May 8 (Bloomberg) -- Cencosud SA rose the most in three weeks after the Chilean retailer set aside less money to compensate customers for illegal credit card commissions than some investors had expected.
The shares gained 1.5 percent to 2,660.6 pesos at the close of trading in Santiago, the biggest advance since April 16. The country’s benchmark Ipsa index increased 0.4 percent.
Cencosud, Chile’s largest retailer by sales, said in a regulatory filing that it set aside about 20 billion pesos ($42.4 million) after the country’s Supreme Court ordered it to return some credit card commissions found to be collected illegally. The consumer rights agency Sernac, which filed a class-action against Cencosud in 2006, said in a statement after the April 24 ruling that the company would have to pay back about $70 million.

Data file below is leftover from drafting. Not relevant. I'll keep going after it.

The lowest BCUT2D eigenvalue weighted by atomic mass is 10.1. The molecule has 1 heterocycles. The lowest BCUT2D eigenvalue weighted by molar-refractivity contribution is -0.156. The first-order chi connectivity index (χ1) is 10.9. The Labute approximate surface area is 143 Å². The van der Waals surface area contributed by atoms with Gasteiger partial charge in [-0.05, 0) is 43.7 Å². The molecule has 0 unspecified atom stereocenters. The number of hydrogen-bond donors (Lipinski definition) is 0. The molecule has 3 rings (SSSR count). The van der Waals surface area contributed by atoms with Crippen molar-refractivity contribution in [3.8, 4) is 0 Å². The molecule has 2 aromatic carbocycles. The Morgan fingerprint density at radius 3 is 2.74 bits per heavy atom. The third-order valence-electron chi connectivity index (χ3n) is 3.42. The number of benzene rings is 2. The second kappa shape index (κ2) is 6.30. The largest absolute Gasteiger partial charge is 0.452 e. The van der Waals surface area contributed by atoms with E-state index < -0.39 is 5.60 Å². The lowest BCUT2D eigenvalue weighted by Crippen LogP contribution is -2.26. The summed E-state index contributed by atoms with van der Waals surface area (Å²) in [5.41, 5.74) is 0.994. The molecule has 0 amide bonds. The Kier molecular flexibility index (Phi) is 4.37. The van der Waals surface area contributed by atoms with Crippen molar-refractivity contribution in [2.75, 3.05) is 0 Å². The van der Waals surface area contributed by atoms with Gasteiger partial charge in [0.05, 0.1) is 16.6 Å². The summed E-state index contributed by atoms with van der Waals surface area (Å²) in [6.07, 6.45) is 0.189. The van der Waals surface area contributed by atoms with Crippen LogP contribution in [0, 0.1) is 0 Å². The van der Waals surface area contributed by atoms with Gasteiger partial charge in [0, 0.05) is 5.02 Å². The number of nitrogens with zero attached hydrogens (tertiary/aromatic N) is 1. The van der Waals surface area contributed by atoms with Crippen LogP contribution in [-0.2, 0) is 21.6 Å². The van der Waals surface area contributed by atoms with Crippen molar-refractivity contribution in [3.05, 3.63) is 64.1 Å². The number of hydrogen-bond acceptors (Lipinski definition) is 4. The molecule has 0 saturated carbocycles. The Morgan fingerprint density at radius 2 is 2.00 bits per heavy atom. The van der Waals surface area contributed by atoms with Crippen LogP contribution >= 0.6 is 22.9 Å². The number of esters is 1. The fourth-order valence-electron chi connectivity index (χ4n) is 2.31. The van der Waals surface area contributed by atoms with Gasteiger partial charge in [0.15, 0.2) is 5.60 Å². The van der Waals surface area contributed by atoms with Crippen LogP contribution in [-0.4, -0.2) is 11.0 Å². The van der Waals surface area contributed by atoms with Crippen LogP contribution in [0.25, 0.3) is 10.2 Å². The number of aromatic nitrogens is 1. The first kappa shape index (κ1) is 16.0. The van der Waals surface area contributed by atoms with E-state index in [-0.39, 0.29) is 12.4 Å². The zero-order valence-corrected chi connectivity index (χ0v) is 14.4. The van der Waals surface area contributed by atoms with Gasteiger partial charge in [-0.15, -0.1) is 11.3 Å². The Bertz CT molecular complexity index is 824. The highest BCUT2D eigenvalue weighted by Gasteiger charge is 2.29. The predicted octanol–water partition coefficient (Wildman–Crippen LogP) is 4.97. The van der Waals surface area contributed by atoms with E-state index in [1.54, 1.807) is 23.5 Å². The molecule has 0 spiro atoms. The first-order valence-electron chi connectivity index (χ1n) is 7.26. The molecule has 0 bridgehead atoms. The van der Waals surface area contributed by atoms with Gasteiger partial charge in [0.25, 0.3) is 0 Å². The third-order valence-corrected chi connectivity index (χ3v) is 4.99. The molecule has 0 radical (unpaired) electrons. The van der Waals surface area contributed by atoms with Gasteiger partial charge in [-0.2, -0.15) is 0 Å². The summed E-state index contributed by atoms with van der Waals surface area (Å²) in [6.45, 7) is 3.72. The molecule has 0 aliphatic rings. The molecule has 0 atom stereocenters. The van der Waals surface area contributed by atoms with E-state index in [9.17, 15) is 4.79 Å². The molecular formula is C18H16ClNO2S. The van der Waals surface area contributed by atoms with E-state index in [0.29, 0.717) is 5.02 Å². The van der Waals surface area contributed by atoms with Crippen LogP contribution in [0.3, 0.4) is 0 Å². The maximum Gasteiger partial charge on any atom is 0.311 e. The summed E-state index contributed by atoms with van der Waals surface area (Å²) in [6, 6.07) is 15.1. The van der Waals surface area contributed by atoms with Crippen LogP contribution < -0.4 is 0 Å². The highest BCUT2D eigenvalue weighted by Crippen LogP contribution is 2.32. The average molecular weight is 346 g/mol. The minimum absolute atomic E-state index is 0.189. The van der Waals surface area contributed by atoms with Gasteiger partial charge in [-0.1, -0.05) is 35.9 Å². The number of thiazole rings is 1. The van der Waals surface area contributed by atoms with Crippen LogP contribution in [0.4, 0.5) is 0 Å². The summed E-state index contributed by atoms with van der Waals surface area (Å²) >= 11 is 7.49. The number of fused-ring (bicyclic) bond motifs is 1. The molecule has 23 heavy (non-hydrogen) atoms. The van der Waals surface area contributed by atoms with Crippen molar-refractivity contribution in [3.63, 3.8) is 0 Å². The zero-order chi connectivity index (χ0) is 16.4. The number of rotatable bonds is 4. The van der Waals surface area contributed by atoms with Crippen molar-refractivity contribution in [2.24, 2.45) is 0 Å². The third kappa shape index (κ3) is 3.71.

Sernac’s estimate “took into account all of the holders of Cencosud’s credit cards,” Josefina Guell, an analyst at Corp Research SA, said in a telephone interview today. “As the commission wasn’t charged on all clients, and there’s always a percentage of inactive cards, the figure was lower and the stock is rising.”
Cencosud said in a filing yesterday that the Supreme Court could revise the 20 billion-peso figure.
To contact the reporter on this story: Eduardo Thomson in Santiago at firstname.lastname@example.org
To contact the editor responsible for this story: David Papadopoulos at email@example.com